Electricity prices fell dramatically last weekend, with costs even falling below zero on Sunday.
Wind turbines running at full speed (due to strong winds), coupled with six out of seven Belgian nuclear power stations being operational, led to the peculiar situation in which large consumers of electricity were effectively paid to consume energy.
Last autumn, Belgium had only one nuclear power plant available, causing a peak in the price of electricity of 500 euros per megawatt hour (MWh) in November. The situation today, however, is radically different. The price traded on the wholesale market is, on average, 13 euros per megawatt hour (Mwh), with costs occasionally even dropping below the zero mark (-5 euros per Mwh).
The law of supply and demand
The strange fact that consumers of energy can effectively receive money to use electricity is actually explained by one of the most basic laws of economics, namely the principle of supply and demand. In short, when the supply of electricity outstrips demand for it, prices go negative.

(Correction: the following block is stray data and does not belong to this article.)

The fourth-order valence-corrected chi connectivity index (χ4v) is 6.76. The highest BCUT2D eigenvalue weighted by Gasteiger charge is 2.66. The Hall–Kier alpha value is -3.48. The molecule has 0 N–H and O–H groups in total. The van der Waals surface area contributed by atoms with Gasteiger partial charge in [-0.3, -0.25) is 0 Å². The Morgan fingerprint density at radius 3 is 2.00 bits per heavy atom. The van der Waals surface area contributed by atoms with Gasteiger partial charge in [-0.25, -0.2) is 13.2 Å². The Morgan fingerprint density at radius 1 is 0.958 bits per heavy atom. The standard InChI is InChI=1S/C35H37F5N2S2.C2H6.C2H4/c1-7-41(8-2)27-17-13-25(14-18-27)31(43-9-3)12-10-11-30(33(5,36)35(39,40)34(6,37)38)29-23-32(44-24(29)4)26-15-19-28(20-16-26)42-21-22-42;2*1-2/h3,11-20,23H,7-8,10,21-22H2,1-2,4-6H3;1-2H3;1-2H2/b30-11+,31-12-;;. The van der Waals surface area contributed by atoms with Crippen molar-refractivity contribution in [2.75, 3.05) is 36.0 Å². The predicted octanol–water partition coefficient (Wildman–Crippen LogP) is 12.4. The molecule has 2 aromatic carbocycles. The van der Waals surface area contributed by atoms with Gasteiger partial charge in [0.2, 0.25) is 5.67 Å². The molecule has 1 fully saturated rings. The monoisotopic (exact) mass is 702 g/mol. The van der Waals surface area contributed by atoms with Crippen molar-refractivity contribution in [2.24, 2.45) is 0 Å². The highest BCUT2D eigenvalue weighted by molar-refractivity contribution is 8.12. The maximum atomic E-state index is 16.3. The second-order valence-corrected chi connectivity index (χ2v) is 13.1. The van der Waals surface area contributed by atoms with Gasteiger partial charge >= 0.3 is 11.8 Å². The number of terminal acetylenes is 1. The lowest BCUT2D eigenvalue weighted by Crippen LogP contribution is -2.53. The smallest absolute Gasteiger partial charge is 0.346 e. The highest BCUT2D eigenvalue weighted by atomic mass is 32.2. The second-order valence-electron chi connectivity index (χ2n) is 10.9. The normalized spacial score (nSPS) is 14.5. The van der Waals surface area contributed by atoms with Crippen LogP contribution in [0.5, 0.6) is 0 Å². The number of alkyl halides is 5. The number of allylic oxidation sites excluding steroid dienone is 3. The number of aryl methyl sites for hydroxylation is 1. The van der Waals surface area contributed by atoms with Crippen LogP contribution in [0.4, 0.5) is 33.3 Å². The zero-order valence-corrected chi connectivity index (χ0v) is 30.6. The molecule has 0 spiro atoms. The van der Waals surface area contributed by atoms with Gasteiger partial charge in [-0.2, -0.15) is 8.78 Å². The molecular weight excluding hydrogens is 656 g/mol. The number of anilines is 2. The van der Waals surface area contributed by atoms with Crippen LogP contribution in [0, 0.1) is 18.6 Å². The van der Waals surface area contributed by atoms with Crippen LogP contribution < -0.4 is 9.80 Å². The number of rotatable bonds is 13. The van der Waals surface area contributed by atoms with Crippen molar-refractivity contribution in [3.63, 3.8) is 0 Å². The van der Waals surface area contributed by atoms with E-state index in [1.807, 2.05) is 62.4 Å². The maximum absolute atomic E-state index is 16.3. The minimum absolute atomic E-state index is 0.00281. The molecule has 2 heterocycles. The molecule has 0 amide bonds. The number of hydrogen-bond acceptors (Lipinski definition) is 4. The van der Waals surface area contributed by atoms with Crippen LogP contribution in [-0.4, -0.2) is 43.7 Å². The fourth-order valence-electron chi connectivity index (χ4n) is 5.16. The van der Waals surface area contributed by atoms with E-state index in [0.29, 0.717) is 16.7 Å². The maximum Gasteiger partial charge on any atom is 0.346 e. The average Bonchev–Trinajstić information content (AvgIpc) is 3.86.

This situation, as strange as it might sound to an outsider, is actually not that uncommon in the energy market.
“Negative prices are happening more and more often, up to 30 days a year,” says energy entrepreneur and head of Volt Energy André Jurres. “Both nuclear power and wind are not flexible. The nuclear plants are too expensive to turn off,” he said.
Mr Jurres hopes that this fall in the price of electricity will cause the Belgian authorities to react effectively. “It must be a signal to the government that there is an urgent need to identify alternatives to the current system. For instance, we need more flexible gas plants,” he said.
Hydrogen production on a large scale could also be a solution, according to Mr. Jurres, as well as the development of more sophisticated wind turbine technologies. He also sees many advantages in collaborating with the Netherlands, both in the construction of wind farms in the North Sea and in the production of hydrogen.